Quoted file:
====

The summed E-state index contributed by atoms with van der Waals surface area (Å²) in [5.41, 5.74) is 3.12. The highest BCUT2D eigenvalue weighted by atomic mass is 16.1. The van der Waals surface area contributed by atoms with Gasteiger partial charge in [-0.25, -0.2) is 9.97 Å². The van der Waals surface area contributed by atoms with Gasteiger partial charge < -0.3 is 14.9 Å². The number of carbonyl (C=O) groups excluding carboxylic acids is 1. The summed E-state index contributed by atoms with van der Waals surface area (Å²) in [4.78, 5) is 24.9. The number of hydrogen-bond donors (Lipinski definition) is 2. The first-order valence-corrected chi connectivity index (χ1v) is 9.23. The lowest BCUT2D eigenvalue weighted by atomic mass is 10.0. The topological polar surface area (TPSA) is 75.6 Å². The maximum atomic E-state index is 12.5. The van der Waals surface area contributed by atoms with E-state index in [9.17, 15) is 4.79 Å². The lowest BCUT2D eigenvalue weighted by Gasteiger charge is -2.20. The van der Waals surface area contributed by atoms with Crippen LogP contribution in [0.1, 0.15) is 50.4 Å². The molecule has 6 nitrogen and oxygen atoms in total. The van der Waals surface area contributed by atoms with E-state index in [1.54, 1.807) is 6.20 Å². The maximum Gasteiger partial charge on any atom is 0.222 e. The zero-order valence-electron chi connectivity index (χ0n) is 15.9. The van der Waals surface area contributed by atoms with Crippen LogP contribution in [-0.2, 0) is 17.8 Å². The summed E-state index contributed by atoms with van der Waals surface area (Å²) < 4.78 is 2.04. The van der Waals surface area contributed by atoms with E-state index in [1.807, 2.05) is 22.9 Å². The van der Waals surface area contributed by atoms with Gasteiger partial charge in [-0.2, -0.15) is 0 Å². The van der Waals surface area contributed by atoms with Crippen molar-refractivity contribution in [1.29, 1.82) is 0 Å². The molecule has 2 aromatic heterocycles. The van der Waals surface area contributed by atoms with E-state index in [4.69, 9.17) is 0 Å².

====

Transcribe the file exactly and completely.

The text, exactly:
The summed E-state index contributed by atoms with van der Waals surface area (Å²) in [5.41, 5.74) is 3.12. The highest BCUT2D eigenvalue weighted by atomic mass is 16.1. The van der Waals surface area contributed by atoms with Gasteiger partial charge in [-0.25, -0.2) is 9.97 Å². The van der Waals surface area contributed by atoms with Gasteiger partial charge < -0.3 is 14.9 Å². The number of carbonyl (C=O) groups excluding carboxylic acids is 1. The summed E-state index contributed by atoms with van der Waals surface area (Å²) in [4.78, 5) is 24.9. The number of hydrogen-bond donors (Lipinski definition) is 2. The first-order valence-corrected chi connectivity index (χ1v) is 9.23. The lowest BCUT2D eigenvalue weighted by atomic mass is 10.0. The topological polar surface area (TPSA) is 75.6 Å². The maximum atomic E-state index is 12.5. The van der Waals surface area contributed by atoms with E-state index in [9.17, 15) is 4.79 Å². The lowest BCUT2D eigenvalue weighted by Gasteiger charge is -2.20. The van der Waals surface area contributed by atoms with Crippen LogP contribution in [0.1, 0.15) is 50.4 Å². The molecule has 6 nitrogen and oxygen atoms in total. The van der Waals surface area contributed by atoms with E-state index in [1.54, 1.807) is 6.20 Å². The maximum Gasteiger partial charge on any atom is 0.222 e. The zero-order valence-electron chi connectivity index (χ0n) is 15.9. The van der Waals surface area contributed by atoms with Crippen LogP contribution in [-0.2, 0) is 17.8 Å². The summed E-state index contributed by atoms with van der Waals surface area (Å²) < 4.78 is 2.04. The van der Waals surface area contributed by atoms with E-state index in [1.807, 2.05) is 22.9 Å². The van der Waals surface area contributed by atoms with Gasteiger partial charge in [-0.2, -0.15) is 0 Å². The van der Waals surface area contributed by atoms with Crippen molar-refractivity contribution in [1.29, 1.82) is 0 Å². The molecule has 2 aromatic heterocycles. The van der Waals surface area contributed by atoms with E-state index in [4.69, 9.17) is 0 Å².